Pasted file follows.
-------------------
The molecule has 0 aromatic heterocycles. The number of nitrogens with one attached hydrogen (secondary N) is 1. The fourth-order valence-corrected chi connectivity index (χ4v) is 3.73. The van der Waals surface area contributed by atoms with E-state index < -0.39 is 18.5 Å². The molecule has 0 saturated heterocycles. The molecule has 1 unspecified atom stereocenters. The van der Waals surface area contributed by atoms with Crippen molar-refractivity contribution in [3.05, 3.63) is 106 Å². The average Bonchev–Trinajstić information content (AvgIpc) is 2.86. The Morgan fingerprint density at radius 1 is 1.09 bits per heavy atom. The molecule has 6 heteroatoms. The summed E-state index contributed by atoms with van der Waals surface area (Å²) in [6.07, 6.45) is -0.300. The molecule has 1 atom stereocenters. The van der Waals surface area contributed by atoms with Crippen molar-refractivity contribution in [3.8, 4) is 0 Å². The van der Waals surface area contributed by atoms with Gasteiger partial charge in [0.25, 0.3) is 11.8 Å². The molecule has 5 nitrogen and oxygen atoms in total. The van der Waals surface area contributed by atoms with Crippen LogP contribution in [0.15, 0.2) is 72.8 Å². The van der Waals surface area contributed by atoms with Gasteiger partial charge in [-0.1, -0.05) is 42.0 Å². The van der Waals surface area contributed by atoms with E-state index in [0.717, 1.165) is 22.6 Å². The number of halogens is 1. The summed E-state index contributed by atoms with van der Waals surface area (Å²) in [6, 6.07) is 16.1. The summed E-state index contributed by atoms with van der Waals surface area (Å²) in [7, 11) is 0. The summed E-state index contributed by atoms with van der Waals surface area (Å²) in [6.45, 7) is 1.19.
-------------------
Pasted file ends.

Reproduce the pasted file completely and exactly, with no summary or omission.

The molecule has 0 aromatic heterocycles. The number of nitrogens with one attached hydrogen (secondary N) is 1. The fourth-order valence-corrected chi connectivity index (χ4v) is 3.73. The van der Waals surface area contributed by atoms with E-state index < -0.39 is 18.5 Å². The molecule has 0 saturated heterocycles. The molecule has 1 unspecified atom stereocenters. The van der Waals surface area contributed by atoms with Crippen molar-refractivity contribution in [3.05, 3.63) is 106 Å². The average Bonchev–Trinajstić information content (AvgIpc) is 2.86. The Morgan fingerprint density at radius 1 is 1.09 bits per heavy atom. The molecule has 6 heteroatoms. The summed E-state index contributed by atoms with van der Waals surface area (Å²) in [6.07, 6.45) is -0.300. The molecule has 1 atom stereocenters. The van der Waals surface area contributed by atoms with Crippen molar-refractivity contribution in [3.8, 4) is 0 Å². The van der Waals surface area contributed by atoms with Gasteiger partial charge in [0.25, 0.3) is 11.8 Å². The molecule has 5 nitrogen and oxygen atoms in total. The van der Waals surface area contributed by atoms with Crippen LogP contribution in [0.15, 0.2) is 72.8 Å². The van der Waals surface area contributed by atoms with Gasteiger partial charge in [-0.1, -0.05) is 42.0 Å². The van der Waals surface area contributed by atoms with E-state index in [0.717, 1.165) is 22.6 Å². The number of halogens is 1. The summed E-state index contributed by atoms with van der Waals surface area (Å²) in [6, 6.07) is 16.1. The summed E-state index contributed by atoms with van der Waals surface area (Å²) in [7, 11) is 0. The summed E-state index contributed by atoms with van der Waals surface area (Å²) in [6.45, 7) is 1.19.